Most of the startup stuff I do is pretty exciting: crunch through numbers, talk to customers, build new products, figure out marketing hacks! But this part of being a startup founder… sucks. Learning how to find investors was exhausting, time demanding, and it was emotionally draining because the truth is most of the time I got rejected.
But we have to do it, don’t we? It’s part of the job. The process is all about network, and this is the hierarchy that you want to follow:
- People you know: friends, family and fools.
- People you know: 2nd level connections.
- Friends of your investors
- Conferences and events.
- Submit a deck.
- Cold emailing.
As you can see, cold emailing investors is an absolute last resort. I get so many founders frustrated by how their cold emails are not working, and the truth is, they won’t work. Raising money from investors you cold emailed is extremely unlikely. Not impossible, though, and I know a tip or two. But we’ll get there.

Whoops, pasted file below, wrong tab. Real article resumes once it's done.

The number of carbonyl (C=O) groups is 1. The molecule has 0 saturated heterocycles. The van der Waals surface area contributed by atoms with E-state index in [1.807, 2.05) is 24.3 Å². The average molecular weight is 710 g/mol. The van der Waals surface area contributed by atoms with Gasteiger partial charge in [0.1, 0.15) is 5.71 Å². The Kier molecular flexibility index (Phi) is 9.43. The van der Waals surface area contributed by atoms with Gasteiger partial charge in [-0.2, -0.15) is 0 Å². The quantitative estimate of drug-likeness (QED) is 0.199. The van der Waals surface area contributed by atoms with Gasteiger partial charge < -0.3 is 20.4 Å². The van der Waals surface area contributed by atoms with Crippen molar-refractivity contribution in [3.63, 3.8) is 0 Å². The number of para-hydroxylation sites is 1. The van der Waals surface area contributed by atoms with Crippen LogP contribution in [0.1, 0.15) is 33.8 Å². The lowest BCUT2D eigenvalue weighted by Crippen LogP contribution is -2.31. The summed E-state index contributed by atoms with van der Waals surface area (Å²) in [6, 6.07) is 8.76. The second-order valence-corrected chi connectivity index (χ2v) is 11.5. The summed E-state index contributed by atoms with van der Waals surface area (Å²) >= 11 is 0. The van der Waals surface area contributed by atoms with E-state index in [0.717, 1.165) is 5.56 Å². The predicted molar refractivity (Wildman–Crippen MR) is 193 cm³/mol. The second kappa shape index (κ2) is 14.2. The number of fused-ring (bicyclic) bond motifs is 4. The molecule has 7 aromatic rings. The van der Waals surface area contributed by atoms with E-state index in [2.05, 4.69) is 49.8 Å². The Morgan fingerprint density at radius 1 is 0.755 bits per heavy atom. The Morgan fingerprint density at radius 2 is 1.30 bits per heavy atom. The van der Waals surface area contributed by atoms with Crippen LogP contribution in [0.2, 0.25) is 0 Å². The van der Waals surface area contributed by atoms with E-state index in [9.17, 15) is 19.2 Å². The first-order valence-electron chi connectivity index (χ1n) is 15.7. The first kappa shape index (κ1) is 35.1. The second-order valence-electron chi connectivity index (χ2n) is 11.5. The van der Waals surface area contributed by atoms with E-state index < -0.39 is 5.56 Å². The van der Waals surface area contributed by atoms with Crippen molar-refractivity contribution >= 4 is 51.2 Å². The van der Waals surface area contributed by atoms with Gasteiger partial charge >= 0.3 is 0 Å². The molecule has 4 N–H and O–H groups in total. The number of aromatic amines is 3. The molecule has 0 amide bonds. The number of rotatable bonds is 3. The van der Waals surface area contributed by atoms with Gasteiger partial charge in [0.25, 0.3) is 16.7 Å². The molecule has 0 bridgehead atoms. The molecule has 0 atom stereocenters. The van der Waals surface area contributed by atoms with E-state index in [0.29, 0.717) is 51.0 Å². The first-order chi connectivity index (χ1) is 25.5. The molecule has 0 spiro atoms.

Let’s start with people you know, a category we like to call Friends, Family and Fools.
How to find investors for your startup: the ideal approach
Friends, Family (and Fools) at Pre-Seed
As you all might know already I’m Costa Rican. Even though my dad was a small celebrity back home, my family doesn’t have a lot of money, and therefore, not a lot of friends with a lot of money. Also, it’s Costa Rica: $500,000 is a lot of money any way you slice it.
And I still was able to raise some friends and family money. A testament to how it’s not impossible, and in my opinion, a must.
When you go looking for investors, strangers, people you don’t know, they will expect you to have raised some money from your own network. They will expect you to have depleted that option before pursuing money from strangers: but I can’t count the number of companies that just skip right through the…